By NATE JACKSON December 2, 2021
Biden says not to panic, but the media warns of a new “threat” and blames Republicans.
Joe Biden won the presidency last year in large measure by hiding in his Delaware basement and blaming Donald Trump for every single COVID death while undermining trust in any potential vaccine. As of Election Day, there were roughly 230,000 American deaths from or with the coronavirus. There have been more COVID deaths in 2021 than in 2020, though still more under Trump’s administration than Biden’s. What does all this say about Biden’s leadership?
Perhaps he’ll tell us this afternoon in his latest speech regarding the virus and specifically the new Omicron variant, the first American case of which has been detected in a mildly symptomatic and fully vaccinated individual (with two, not three, shots) in San Francisco who just returned from South Africa last week.
Dr. Anthony “I Am the Science” Fauci responded to this news by declaring that “if we had the overwhelming majority of the people in this country vaccinated and those who needed to be boosted, boosted, our vulnerability would be much less than it is now.”
To be clear, a vaccinated person has Omicron and Fauci thinks that proves his case that this is a pandemic of the unvaccinated. Science.
As for Biden, he plans to tighten restrictions on international travel, including testing requirements. He won’t consider more lockdowns … “for now.”
There are myriad examples of the Leftmedia using one particular talking point to discuss Omicron: “threat.” That sure doesn’t jibe with the White House telling people not to panic. In a “Think” piece for NBC, political analyst Lincoln Mitchell says he’s not sure it’s time to panic over Omicron just yet, but he’s very sure he can blame right-wingers for the continuing pandemic:
To a great extent, in its current form, the problems raised by Covid are political in nature. During Biden’s time in office, the primary obstacle regarding Covid is not the disease itself but the anti-vaccination and anti-mask movements that have been embraced by the Republican Party, particularly at the state and local levels. To be sure, not all of those who oppose vaccinations are right-wing or Republicans, but the overwhelming majority are, and the driving political force behind the anti-vaccination movement is the right-wing.
As we alluded to in the opening paragraph, it was Democrats who politicized the development of the vaccine, swearing they wouldn’t take anything Trump had a hand in creating. When Biden was elected, suddenly they became pro-vaccine to the point of demanding and then mandating it lest the unclean be branded a human virus plaguing society. Leftists simultaneously denounced any treatments for COVID they decided were disfavored, while their Big Tech jackboots banned any discussion of those treatments.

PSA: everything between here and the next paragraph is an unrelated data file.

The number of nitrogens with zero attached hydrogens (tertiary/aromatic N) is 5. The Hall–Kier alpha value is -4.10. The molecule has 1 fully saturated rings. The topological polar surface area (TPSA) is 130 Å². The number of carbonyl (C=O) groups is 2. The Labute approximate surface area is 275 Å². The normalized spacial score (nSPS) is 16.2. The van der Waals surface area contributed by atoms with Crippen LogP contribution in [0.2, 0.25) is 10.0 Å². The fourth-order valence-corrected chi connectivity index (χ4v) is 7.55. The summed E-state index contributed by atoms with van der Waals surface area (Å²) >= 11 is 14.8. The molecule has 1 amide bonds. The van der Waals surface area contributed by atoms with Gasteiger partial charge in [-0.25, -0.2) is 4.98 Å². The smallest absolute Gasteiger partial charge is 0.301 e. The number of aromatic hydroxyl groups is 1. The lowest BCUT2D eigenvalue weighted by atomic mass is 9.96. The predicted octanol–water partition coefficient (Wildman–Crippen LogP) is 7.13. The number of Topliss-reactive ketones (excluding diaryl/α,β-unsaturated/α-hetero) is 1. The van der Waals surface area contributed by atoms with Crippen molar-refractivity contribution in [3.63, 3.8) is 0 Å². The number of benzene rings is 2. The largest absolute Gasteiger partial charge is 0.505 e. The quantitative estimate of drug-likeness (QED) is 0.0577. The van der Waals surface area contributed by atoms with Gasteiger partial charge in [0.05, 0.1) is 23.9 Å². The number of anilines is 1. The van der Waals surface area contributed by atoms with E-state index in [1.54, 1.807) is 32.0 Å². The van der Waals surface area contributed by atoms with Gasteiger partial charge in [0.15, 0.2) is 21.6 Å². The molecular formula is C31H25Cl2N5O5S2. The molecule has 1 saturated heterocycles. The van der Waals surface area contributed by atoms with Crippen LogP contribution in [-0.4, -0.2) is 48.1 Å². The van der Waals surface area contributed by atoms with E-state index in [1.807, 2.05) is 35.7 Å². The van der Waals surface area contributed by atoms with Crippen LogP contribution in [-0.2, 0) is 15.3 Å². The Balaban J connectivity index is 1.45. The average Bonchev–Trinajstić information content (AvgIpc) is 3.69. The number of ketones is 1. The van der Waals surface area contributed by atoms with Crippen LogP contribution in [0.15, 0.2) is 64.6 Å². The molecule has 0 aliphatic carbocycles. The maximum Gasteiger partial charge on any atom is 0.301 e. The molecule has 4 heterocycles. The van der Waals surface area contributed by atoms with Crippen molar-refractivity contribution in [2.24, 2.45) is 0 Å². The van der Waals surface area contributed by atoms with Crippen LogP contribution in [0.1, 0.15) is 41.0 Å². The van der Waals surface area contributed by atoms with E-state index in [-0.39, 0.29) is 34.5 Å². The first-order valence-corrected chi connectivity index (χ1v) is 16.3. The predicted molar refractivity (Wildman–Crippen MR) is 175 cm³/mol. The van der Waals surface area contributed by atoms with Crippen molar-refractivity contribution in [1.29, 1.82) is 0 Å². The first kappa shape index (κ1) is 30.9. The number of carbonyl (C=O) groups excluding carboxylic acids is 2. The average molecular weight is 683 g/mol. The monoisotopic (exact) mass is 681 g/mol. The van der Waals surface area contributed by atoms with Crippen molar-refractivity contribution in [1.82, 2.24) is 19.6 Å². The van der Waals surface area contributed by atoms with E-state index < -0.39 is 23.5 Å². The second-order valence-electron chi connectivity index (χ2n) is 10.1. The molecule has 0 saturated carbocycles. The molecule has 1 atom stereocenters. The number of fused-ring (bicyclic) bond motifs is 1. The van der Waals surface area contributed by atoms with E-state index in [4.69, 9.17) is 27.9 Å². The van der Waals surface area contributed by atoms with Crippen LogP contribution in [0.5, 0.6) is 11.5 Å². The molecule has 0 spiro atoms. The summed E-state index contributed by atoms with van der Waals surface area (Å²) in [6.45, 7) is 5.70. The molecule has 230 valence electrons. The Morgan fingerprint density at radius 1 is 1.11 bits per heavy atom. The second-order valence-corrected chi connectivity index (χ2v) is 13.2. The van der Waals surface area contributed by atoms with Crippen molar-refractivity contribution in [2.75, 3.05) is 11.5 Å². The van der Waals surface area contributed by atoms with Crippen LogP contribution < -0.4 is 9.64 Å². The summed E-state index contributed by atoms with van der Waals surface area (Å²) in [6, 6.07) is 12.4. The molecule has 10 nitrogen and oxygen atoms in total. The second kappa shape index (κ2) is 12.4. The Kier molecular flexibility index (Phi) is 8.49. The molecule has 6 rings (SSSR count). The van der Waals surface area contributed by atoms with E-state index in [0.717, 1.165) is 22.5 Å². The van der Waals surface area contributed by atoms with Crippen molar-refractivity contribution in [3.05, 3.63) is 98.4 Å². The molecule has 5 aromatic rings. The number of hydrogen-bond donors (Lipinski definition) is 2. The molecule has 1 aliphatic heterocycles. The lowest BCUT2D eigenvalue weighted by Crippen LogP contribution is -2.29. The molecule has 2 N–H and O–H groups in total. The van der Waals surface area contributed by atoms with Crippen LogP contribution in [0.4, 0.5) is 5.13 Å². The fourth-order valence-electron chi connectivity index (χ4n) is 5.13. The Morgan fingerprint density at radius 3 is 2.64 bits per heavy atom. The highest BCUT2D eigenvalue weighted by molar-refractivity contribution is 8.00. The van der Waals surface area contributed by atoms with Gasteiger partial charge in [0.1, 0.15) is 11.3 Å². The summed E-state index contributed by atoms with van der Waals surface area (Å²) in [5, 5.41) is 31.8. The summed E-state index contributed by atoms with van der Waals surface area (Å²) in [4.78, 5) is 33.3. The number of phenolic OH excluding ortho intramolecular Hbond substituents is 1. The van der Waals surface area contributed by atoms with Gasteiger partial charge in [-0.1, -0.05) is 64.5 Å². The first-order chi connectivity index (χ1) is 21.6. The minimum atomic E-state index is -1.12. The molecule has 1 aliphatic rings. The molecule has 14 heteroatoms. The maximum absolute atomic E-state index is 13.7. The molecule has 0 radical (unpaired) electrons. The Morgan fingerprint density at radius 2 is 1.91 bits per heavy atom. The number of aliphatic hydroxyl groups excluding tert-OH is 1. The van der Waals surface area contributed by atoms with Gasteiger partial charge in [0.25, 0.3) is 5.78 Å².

Is it any wonder that a few of Trump’s 74 million voters might then begin to question the vaccine being so transparently politically promoted by a man they saw as an illegitimate victor in the first place? Or the general policies of Democrats whose aim turned from defeating Trump at all costs to boosting their own power once acquired?
The best we can tell, the vaccines do reduce spread and severity of symptoms, and they’re generally a good idea for those without natural immunity, but their effectiveness evidently wanes over time and they are far from the miracle they were initially hoped to be. There are legitimate reasons for people to freely opt out.
Biden, Mitchell, and other leftists routinely knock conservatives for, as Mitchell puts it, “undercut[ting] the best scientific guidance” and “opposing mask and vaccine mandates.” But the actual science on masks is at best inconclusive and, as noted, vaccines are not foolproof. Mandating either is anti-Liberty and anti-American. Leftists want the U.S. to look more like Australia.
Beyond that, the actual statistical evidence belies their claims. There is no discernible rhyme or reason to the spread. Red states and blue states are mixed all the way down the list of most-affected to least-affected, and lockdowns and mandates seem to have little obvious effect on the rate of infections nationwide.
In our book, that’s a powerful argument against draconian protocols. If they’re not clearly working, why submit to them?
National Review’s Philip Klein agrees. “This whole discussion rests on a fundamentally flawed premise: the idea that we need to be waiting with bated breath for the results of current Omicron studies to determine whether we can go on with our lives,” he writes. “In reality, the Omicron variant demonstrates that COVID-19 is not going to disappear anytime soon. We should recalibrate based on that assumption.”
Presidents do set policies that impact Americans’ health, but no president can stop a virus. The Washington Post, for one, goes to near-Herculean efforts to paint Biden’s efforts as a success compared to Trump’s bungling. The truth is more complicated.
Trump allowed himself to become the poster child of COVID misery in large part due to his own typically erratic handling of policy and comment. But Biden has failed by his own standard. He promised to corral the virus and declared “independence” from it for Independence Day. More than 10 months into his presidency, he hasn’t succeeded. In fact, he’s made it worse by so grossly politicizing everything about this pandemic.
~~Reprinted with permission. See the original article here and leave some comments!